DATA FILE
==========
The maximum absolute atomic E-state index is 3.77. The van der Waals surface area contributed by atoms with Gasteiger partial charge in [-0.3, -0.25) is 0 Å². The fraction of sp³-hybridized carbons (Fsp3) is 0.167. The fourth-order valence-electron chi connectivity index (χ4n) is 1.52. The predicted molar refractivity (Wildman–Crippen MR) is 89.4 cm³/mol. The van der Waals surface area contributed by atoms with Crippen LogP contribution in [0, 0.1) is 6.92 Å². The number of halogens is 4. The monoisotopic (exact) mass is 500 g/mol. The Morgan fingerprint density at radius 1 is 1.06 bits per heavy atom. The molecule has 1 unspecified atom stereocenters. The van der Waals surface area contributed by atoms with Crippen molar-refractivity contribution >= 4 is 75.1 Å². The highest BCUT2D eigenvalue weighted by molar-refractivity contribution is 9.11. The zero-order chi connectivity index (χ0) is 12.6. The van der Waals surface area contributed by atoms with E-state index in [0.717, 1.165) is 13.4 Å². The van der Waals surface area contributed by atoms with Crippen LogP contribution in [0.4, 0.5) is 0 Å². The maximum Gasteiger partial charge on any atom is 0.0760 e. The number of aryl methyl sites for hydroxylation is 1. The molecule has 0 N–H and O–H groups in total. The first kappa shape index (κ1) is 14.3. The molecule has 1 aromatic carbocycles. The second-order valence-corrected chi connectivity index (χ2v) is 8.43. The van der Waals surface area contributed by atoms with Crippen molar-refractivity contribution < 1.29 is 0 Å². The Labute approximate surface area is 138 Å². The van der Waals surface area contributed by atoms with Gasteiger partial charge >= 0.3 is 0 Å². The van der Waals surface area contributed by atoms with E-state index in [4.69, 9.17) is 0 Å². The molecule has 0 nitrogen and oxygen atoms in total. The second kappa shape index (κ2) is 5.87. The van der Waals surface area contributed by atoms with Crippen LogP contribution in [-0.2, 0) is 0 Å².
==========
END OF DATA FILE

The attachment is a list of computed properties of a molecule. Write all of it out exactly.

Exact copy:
The maximum absolute atomic E-state index is 3.77. The van der Waals surface area contributed by atoms with Gasteiger partial charge in [-0.3, -0.25) is 0 Å². The fraction of sp³-hybridized carbons (Fsp3) is 0.167. The fourth-order valence-electron chi connectivity index (χ4n) is 1.52. The predicted molar refractivity (Wildman–Crippen MR) is 89.4 cm³/mol. The van der Waals surface area contributed by atoms with Crippen LogP contribution in [0, 0.1) is 6.92 Å². The number of halogens is 4. The monoisotopic (exact) mass is 500 g/mol. The Morgan fingerprint density at radius 1 is 1.06 bits per heavy atom. The molecule has 1 unspecified atom stereocenters. The van der Waals surface area contributed by atoms with Crippen molar-refractivity contribution >= 4 is 75.1 Å². The highest BCUT2D eigenvalue weighted by molar-refractivity contribution is 9.11. The zero-order chi connectivity index (χ0) is 12.6. The van der Waals surface area contributed by atoms with E-state index in [0.717, 1.165) is 13.4 Å². The van der Waals surface area contributed by atoms with Crippen LogP contribution in [0.4, 0.5) is 0 Å². The maximum Gasteiger partial charge on any atom is 0.0760 e. The number of aryl methyl sites for hydroxylation is 1. The molecule has 0 N–H and O–H groups in total. The first kappa shape index (κ1) is 14.3. The molecule has 1 aromatic carbocycles. The second-order valence-corrected chi connectivity index (χ2v) is 8.43. The van der Waals surface area contributed by atoms with Crippen molar-refractivity contribution < 1.29 is 0 Å². The Labute approximate surface area is 138 Å². The van der Waals surface area contributed by atoms with Gasteiger partial charge >= 0.3 is 0 Å². The van der Waals surface area contributed by atoms with E-state index in [4.69, 9.17) is 0 Å². The molecule has 0 nitrogen and oxygen atoms in total. The second kappa shape index (κ2) is 5.87. The van der Waals surface area contributed by atoms with Crippen LogP contribution in [-0.2, 0) is 0 Å².